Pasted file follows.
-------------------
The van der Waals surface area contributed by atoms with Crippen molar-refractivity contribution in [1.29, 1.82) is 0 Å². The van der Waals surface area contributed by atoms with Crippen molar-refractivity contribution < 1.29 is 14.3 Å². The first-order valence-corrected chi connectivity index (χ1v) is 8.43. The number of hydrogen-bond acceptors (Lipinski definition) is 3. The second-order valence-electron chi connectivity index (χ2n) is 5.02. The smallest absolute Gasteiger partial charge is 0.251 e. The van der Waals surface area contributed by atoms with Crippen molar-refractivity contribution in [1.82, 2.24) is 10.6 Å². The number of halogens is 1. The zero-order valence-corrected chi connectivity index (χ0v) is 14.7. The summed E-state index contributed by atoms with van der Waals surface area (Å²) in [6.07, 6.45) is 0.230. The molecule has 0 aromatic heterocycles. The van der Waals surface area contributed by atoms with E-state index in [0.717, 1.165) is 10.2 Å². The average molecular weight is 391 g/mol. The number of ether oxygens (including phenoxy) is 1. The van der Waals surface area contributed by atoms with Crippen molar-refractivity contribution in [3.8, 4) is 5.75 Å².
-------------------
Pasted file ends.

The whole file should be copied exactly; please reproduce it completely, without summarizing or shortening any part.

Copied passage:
The van der Waals surface area contributed by atoms with Crippen molar-refractivity contribution in [1.29, 1.82) is 0 Å². The van der Waals surface area contributed by atoms with Crippen molar-refractivity contribution < 1.29 is 14.3 Å². The first-order valence-corrected chi connectivity index (χ1v) is 8.43. The number of hydrogen-bond acceptors (Lipinski definition) is 3. The second-order valence-electron chi connectivity index (χ2n) is 5.02. The smallest absolute Gasteiger partial charge is 0.251 e. The van der Waals surface area contributed by atoms with Crippen molar-refractivity contribution in [1.82, 2.24) is 10.6 Å². The number of halogens is 1. The zero-order valence-corrected chi connectivity index (χ0v) is 14.7. The summed E-state index contributed by atoms with van der Waals surface area (Å²) in [6.07, 6.45) is 0.230. The molecule has 0 aromatic heterocycles. The van der Waals surface area contributed by atoms with E-state index in [0.717, 1.165) is 10.2 Å². The average molecular weight is 391 g/mol. The number of ether oxygens (including phenoxy) is 1. The van der Waals surface area contributed by atoms with Crippen molar-refractivity contribution in [3.8, 4) is 5.75 Å².